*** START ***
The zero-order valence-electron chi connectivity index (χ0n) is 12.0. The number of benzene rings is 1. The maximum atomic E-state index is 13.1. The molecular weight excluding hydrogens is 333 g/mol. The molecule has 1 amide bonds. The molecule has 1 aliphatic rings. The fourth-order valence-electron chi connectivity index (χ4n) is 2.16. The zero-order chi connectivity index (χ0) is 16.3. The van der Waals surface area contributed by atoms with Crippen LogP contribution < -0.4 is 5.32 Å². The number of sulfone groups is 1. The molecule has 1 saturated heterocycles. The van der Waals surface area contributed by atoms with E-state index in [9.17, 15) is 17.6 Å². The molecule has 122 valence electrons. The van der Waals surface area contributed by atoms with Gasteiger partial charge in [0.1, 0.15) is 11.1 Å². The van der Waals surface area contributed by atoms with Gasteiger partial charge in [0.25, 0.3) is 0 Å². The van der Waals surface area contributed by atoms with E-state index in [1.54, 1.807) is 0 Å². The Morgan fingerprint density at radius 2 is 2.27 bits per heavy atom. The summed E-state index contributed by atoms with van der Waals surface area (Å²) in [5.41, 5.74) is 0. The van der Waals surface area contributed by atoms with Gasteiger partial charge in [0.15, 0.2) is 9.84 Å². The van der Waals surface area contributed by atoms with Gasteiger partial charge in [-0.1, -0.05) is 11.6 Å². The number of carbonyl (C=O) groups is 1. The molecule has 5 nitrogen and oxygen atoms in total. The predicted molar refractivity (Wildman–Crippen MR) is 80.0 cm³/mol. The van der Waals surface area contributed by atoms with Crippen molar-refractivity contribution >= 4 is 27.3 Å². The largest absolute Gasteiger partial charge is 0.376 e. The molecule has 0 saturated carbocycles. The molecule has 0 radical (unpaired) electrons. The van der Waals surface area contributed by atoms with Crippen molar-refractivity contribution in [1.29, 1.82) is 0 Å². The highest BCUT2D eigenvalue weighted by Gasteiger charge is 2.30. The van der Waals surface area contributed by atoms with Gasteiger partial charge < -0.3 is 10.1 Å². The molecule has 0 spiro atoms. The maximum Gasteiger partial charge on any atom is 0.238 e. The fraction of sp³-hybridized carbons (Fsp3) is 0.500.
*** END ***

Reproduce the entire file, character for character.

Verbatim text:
The zero-order valence-electron chi connectivity index (χ0n) is 12.0. The number of benzene rings is 1. The maximum atomic E-state index is 13.1. The molecular weight excluding hydrogens is 333 g/mol. The molecule has 1 amide bonds. The molecule has 1 aliphatic rings. The fourth-order valence-electron chi connectivity index (χ4n) is 2.16. The zero-order chi connectivity index (χ0) is 16.3. The van der Waals surface area contributed by atoms with Crippen LogP contribution < -0.4 is 5.32 Å². The number of sulfone groups is 1. The molecule has 1 saturated heterocycles. The van der Waals surface area contributed by atoms with E-state index in [9.17, 15) is 17.6 Å². The molecule has 122 valence electrons. The van der Waals surface area contributed by atoms with Gasteiger partial charge in [0.1, 0.15) is 11.1 Å². The van der Waals surface area contributed by atoms with Gasteiger partial charge in [0.25, 0.3) is 0 Å². The van der Waals surface area contributed by atoms with E-state index in [1.54, 1.807) is 0 Å². The Morgan fingerprint density at radius 2 is 2.27 bits per heavy atom. The summed E-state index contributed by atoms with van der Waals surface area (Å²) in [5.41, 5.74) is 0. The van der Waals surface area contributed by atoms with Gasteiger partial charge in [0.15, 0.2) is 9.84 Å². The van der Waals surface area contributed by atoms with Gasteiger partial charge in [-0.1, -0.05) is 11.6 Å². The number of carbonyl (C=O) groups is 1. The molecule has 5 nitrogen and oxygen atoms in total. The predicted molar refractivity (Wildman–Crippen MR) is 80.0 cm³/mol. The van der Waals surface area contributed by atoms with Crippen molar-refractivity contribution >= 4 is 27.3 Å². The largest absolute Gasteiger partial charge is 0.376 e. The molecule has 0 saturated carbocycles. The molecule has 0 radical (unpaired) electrons. The van der Waals surface area contributed by atoms with Crippen molar-refractivity contribution in [1.29, 1.82) is 0 Å². The highest BCUT2D eigenvalue weighted by Gasteiger charge is 2.30. The van der Waals surface area contributed by atoms with Gasteiger partial charge < -0.3 is 10.1 Å². The molecule has 0 spiro atoms. The maximum Gasteiger partial charge on any atom is 0.238 e. The fraction of sp³-hybridized carbons (Fsp3) is 0.500.